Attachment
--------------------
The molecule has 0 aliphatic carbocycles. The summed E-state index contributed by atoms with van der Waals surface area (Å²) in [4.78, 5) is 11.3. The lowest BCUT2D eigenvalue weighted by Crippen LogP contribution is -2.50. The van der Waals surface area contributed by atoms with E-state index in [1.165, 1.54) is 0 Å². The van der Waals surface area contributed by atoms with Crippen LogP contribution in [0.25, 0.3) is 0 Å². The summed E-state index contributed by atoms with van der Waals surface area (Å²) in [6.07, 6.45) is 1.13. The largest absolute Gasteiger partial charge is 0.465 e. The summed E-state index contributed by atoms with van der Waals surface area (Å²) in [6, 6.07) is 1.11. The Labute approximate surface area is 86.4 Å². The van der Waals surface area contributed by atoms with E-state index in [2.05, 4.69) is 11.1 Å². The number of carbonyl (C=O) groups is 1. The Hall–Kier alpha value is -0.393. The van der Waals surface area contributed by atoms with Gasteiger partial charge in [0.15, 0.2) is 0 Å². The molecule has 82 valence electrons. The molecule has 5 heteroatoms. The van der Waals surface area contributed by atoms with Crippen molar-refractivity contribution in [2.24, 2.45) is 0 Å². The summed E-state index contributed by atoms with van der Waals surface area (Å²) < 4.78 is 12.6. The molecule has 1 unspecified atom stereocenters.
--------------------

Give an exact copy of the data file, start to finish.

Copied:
The molecule has 0 aliphatic carbocycles. The summed E-state index contributed by atoms with van der Waals surface area (Å²) in [4.78, 5) is 11.3. The lowest BCUT2D eigenvalue weighted by Crippen LogP contribution is -2.50. The van der Waals surface area contributed by atoms with E-state index in [1.165, 1.54) is 0 Å². The van der Waals surface area contributed by atoms with Crippen LogP contribution in [0.25, 0.3) is 0 Å². The summed E-state index contributed by atoms with van der Waals surface area (Å²) in [6.07, 6.45) is 1.13. The largest absolute Gasteiger partial charge is 0.465 e. The summed E-state index contributed by atoms with van der Waals surface area (Å²) in [6, 6.07) is 1.11. The Labute approximate surface area is 86.4 Å². The van der Waals surface area contributed by atoms with E-state index in [2.05, 4.69) is 11.1 Å². The number of carbonyl (C=O) groups is 1. The Hall–Kier alpha value is -0.393. The van der Waals surface area contributed by atoms with Gasteiger partial charge in [0.15, 0.2) is 0 Å². The molecule has 82 valence electrons. The molecule has 5 heteroatoms. The van der Waals surface area contributed by atoms with Crippen molar-refractivity contribution in [2.24, 2.45) is 0 Å². The summed E-state index contributed by atoms with van der Waals surface area (Å²) < 4.78 is 12.6. The molecule has 1 unspecified atom stereocenters.